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TITLE
Caithness, 1925 - Fishing Vessels in Wick Bay
EXTERNAL ID
QZP40_CAITHNESS 1925-26_56001_038
PLACENAME
Wick
OLD COUNTY/PARISH
CAITHNESS: Wick
DATE OF IMAGE
1925
PERIOD
1920s
CREATOR
Herbert Sinclair
SOURCE
Highland Libraries
ASSET ID
31869
KEYWORDS
ships
boats
fishing industry
Caithness, 1925 - Fishing Vessels in Wick Bay

This is a page from a book of photographs of Caithness from 1925. It shows two photographs. The first one is a close up of an English Steam Drifter with the registration 'LT 64,' this means that the boat was registered in Lowestoft in East Anglia. Upon investigation this drifter was registered as 'LOYAL FRIEND' and sunk six years later in 1931 at Aberdeen's north pier.

The second photograph is of several of the steam drifters that were used in the herring industry returning to the harbour in Wick.

Herring was a delicacy on the Continent and was caught relatively easily off the Coast of Scotland - off the East Coast during winter and spring, off the North Coast of Scotland and Shetland during the summer months and, in the autumn, off the Coast of East Anglia. At this time, there were as many as 30,000 vessels involved in herring fishing the East Coast, not to mention others in the Irish Sea. As the century progressed, the numbers continued to grow until the Scottish fishing industry became the largest in Europe.

Because herring was a fatty fish, it had to be cured as quickly as possible to prevent it rotting. At the peak of the Herring Boom in 1907, 2,500,000 barrels of fish (250,000 tons) were cured and exported, the main markets being Germany, Eastern Europe and Russia. In 1913 there were over 10,000 boats involved in the Scottish Herring Industry.

A Royal Burgh from 1589, the town of Wick has even more ancient origins, as shown by its name which comes from the Norse 'Vic', the word for bay. It lies on the north east coast of Scotland 19 miles south of John O'Groats.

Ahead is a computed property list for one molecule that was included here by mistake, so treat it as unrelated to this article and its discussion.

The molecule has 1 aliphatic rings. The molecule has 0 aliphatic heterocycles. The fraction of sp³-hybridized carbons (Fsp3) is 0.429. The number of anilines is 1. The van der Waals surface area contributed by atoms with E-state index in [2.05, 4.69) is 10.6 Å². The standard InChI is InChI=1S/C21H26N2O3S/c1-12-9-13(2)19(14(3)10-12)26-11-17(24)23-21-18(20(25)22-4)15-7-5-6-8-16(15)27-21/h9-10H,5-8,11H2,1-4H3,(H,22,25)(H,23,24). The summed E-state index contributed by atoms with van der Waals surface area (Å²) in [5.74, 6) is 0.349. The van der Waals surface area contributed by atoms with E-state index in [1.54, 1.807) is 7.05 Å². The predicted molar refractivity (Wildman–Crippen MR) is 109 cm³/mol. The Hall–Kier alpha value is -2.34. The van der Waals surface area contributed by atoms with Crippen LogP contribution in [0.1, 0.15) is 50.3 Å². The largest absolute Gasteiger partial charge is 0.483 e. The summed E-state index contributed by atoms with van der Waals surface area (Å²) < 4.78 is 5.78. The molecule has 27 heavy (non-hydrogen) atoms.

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Caithness, 1925 - Fishing Vessels in Wick Bay

CAITHNESS: Wick

1920s

ships; boats; fishing industry

Highland Libraries

Caithness 1925

This is a page from a book of photographs of Caithness from 1925. It shows two photographs. The first one is a close up of an English Steam Drifter with the registration 'LT 64,' this means that the boat was registered in Lowestoft in East Anglia. Upon investigation this drifter was registered as 'LOYAL FRIEND' and sunk six years later in 1931 at Aberdeen's north pier. <br /> <br /> The second photograph is of several of the steam drifters that were used in the herring industry returning to the harbour in Wick.<br /> <br /> Herring was a delicacy on the Continent and was caught relatively easily off the Coast of Scotland - off the East Coast during winter and spring, off the North Coast of Scotland and Shetland during the summer months and, in the autumn, off the Coast of East Anglia. At this time, there were as many as 30,000 vessels involved in herring fishing the East Coast, not to mention others in the Irish Sea. As the century progressed, the numbers continued to grow until the Scottish fishing industry became the largest in Europe. <br /> <br /> Because herring was a fatty fish, it had to be cured as quickly as possible to prevent it rotting. At the peak of the Herring Boom in 1907, 2,500,000 barrels of fish (250,000 tons) were cured and exported, the main markets being Germany, Eastern Europe and Russia. In 1913 there were over 10,000 boats involved in the Scottish Herring Industry. <br /> <br /> A Royal Burgh from 1589, the town of Wick has even more ancient origins, as shown by its name which comes from the Norse 'Vic', the word for bay. It lies on the north east coast of Scotland 19 miles south of John O'Groats.